Acetylcholinesterase-catalyzed silver deposition for ultrasensitive electrochemical biosensing of organophosphorus pesticides†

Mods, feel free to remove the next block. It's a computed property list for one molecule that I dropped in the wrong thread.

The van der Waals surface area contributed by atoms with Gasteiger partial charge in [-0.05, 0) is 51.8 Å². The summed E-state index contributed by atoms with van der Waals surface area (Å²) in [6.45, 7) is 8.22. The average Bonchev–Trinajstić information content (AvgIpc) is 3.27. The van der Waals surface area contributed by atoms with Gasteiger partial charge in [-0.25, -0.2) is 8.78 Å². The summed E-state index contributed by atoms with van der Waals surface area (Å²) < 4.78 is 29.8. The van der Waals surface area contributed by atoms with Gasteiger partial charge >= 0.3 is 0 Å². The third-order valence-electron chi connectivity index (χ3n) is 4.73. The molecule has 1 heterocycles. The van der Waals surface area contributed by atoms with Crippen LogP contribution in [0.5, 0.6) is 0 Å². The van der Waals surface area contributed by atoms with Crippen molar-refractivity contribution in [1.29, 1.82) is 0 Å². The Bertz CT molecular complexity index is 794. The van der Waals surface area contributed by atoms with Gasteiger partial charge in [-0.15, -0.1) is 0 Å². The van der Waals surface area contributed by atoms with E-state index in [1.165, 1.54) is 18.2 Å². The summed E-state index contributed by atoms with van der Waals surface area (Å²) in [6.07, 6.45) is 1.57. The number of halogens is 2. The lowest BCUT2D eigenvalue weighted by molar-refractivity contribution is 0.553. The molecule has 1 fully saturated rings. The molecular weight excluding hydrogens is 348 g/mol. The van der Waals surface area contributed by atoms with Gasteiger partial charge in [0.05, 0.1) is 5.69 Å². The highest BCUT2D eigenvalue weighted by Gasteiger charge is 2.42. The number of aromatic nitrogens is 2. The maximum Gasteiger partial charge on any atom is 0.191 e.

Herein, an electrochemical biosensing platform with acetylcholinesterase (AChE)-catalyzed silver deposition was developed for the ultrasensitive detection of organophosphorus pesticides (OPs). The biosensing mechanism is based on the fact that AChE can catalyze the rapid hydrolysis of indoxyl acetate to form hydroxyindole, which in turn reduces silver ions to metallic silver, resulting in the deposition of silver on the gold electrode. Upon sweeping positive voltages on the gold electrode using linear sweep voltammetry (LSV), the deposited silver on the gold electrode surface undergoes a rapid electrochemical oxidation reaction. Due to its lower oxidation potential under facile conditions with a relatively sharp peak, a small amount of deposited silver generated from AChE-catalysis could result in a significant change in the LSV response. In the presence of OPs, the AChE-catalyzed hydrolysis of indoxyl acetate is blocked, and then the silver deposition on the gold electrode declines, leading to a remarkable decrease in the LSV response and, thus producing a large signal output for the ultrasensitive detection of chlorpyrifos, a proof-of-concept OP in this work. The change in the LSV peak current intensity is linearly correlated with the logarithmic value of the chlorpyrifos concentration ranging from 10 pM to 10 nM with a low detection limit of 4.0 pM. To the best of our knowledge, this is the first example of a biosensing platform for ultrasensitive OP assay using AChE-controlled silver deposition to enhance the output of electronic signals.